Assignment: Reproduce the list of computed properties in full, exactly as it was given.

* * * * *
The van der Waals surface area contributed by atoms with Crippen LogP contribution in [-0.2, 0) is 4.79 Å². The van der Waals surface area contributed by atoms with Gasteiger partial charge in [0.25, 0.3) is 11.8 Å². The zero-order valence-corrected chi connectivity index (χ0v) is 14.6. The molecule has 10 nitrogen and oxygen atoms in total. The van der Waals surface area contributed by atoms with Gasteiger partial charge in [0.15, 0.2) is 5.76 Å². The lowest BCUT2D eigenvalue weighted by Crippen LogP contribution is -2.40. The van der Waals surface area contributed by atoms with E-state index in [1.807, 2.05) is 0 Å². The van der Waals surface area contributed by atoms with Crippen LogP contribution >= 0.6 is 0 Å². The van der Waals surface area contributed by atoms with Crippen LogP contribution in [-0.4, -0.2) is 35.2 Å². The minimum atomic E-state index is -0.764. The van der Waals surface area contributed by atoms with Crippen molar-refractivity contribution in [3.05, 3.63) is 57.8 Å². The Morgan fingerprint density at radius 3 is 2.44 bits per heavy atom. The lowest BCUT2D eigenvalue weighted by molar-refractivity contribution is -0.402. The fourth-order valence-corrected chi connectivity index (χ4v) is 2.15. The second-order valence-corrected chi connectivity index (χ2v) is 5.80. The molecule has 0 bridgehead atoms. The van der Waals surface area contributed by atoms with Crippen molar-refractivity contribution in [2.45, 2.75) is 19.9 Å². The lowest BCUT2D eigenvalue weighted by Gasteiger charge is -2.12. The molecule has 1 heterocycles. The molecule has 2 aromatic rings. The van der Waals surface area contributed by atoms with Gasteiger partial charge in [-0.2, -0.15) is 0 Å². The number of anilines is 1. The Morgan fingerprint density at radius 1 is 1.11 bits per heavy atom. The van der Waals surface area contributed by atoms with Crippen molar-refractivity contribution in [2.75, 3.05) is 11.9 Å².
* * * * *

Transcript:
The van der Waals surface area contributed by atoms with Crippen LogP contribution in [-0.2, 0) is 4.79 Å². The van der Waals surface area contributed by atoms with Gasteiger partial charge in [0.25, 0.3) is 11.8 Å². The zero-order valence-corrected chi connectivity index (χ0v) is 14.6. The molecule has 10 nitrogen and oxygen atoms in total. The van der Waals surface area contributed by atoms with Gasteiger partial charge in [0.15, 0.2) is 5.76 Å². The lowest BCUT2D eigenvalue weighted by Crippen LogP contribution is -2.40. The van der Waals surface area contributed by atoms with E-state index in [1.807, 2.05) is 0 Å². The van der Waals surface area contributed by atoms with Crippen LogP contribution >= 0.6 is 0 Å². The van der Waals surface area contributed by atoms with Crippen LogP contribution in [-0.4, -0.2) is 35.2 Å². The minimum atomic E-state index is -0.764. The van der Waals surface area contributed by atoms with Crippen molar-refractivity contribution in [3.05, 3.63) is 57.8 Å². The Morgan fingerprint density at radius 3 is 2.44 bits per heavy atom. The lowest BCUT2D eigenvalue weighted by molar-refractivity contribution is -0.402. The fourth-order valence-corrected chi connectivity index (χ4v) is 2.15. The second-order valence-corrected chi connectivity index (χ2v) is 5.80. The molecule has 0 bridgehead atoms. The van der Waals surface area contributed by atoms with Crippen molar-refractivity contribution in [2.45, 2.75) is 19.9 Å². The lowest BCUT2D eigenvalue weighted by Gasteiger charge is -2.12. The molecule has 1 heterocycles. The molecule has 2 aromatic rings. The van der Waals surface area contributed by atoms with Gasteiger partial charge in [-0.2, -0.15) is 0 Å². The number of anilines is 1. The Morgan fingerprint density at radius 1 is 1.11 bits per heavy atom. The van der Waals surface area contributed by atoms with Crippen molar-refractivity contribution in [2.75, 3.05) is 11.9 Å².